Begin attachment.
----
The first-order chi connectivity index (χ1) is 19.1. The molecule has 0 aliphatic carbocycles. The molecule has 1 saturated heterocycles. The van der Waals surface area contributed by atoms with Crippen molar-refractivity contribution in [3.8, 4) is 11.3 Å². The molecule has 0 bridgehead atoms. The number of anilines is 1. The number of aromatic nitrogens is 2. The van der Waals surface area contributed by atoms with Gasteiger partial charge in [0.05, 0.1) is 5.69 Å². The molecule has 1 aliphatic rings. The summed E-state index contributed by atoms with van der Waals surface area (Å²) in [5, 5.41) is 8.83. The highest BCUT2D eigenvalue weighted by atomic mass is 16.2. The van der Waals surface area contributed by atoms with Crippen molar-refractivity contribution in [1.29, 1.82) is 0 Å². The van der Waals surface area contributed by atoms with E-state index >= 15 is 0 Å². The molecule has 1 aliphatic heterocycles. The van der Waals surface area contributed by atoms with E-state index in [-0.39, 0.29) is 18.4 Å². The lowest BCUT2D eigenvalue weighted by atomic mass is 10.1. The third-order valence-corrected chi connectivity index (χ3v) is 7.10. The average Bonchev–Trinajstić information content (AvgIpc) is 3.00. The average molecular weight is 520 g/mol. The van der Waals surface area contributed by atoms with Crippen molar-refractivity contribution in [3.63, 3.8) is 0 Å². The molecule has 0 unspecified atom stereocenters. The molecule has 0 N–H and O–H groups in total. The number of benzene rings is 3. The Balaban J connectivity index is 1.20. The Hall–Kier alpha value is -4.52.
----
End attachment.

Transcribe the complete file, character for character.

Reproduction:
The first-order chi connectivity index (χ1) is 19.1. The molecule has 0 aliphatic carbocycles. The molecule has 1 saturated heterocycles. The van der Waals surface area contributed by atoms with Crippen molar-refractivity contribution in [3.8, 4) is 11.3 Å². The molecule has 0 bridgehead atoms. The number of anilines is 1. The number of aromatic nitrogens is 2. The van der Waals surface area contributed by atoms with Gasteiger partial charge in [0.05, 0.1) is 5.69 Å². The molecule has 1 aliphatic rings. The summed E-state index contributed by atoms with van der Waals surface area (Å²) in [5, 5.41) is 8.83. The highest BCUT2D eigenvalue weighted by atomic mass is 16.2. The van der Waals surface area contributed by atoms with Crippen molar-refractivity contribution in [1.29, 1.82) is 0 Å². The van der Waals surface area contributed by atoms with E-state index >= 15 is 0 Å². The molecule has 1 aliphatic heterocycles. The van der Waals surface area contributed by atoms with E-state index in [-0.39, 0.29) is 18.4 Å². The lowest BCUT2D eigenvalue weighted by atomic mass is 10.1. The third-order valence-corrected chi connectivity index (χ3v) is 7.10. The average Bonchev–Trinajstić information content (AvgIpc) is 3.00. The average molecular weight is 520 g/mol. The van der Waals surface area contributed by atoms with Crippen molar-refractivity contribution in [3.63, 3.8) is 0 Å². The molecule has 0 unspecified atom stereocenters. The molecule has 0 N–H and O–H groups in total. The number of benzene rings is 3. The Balaban J connectivity index is 1.20. The Hall–Kier alpha value is -4.52.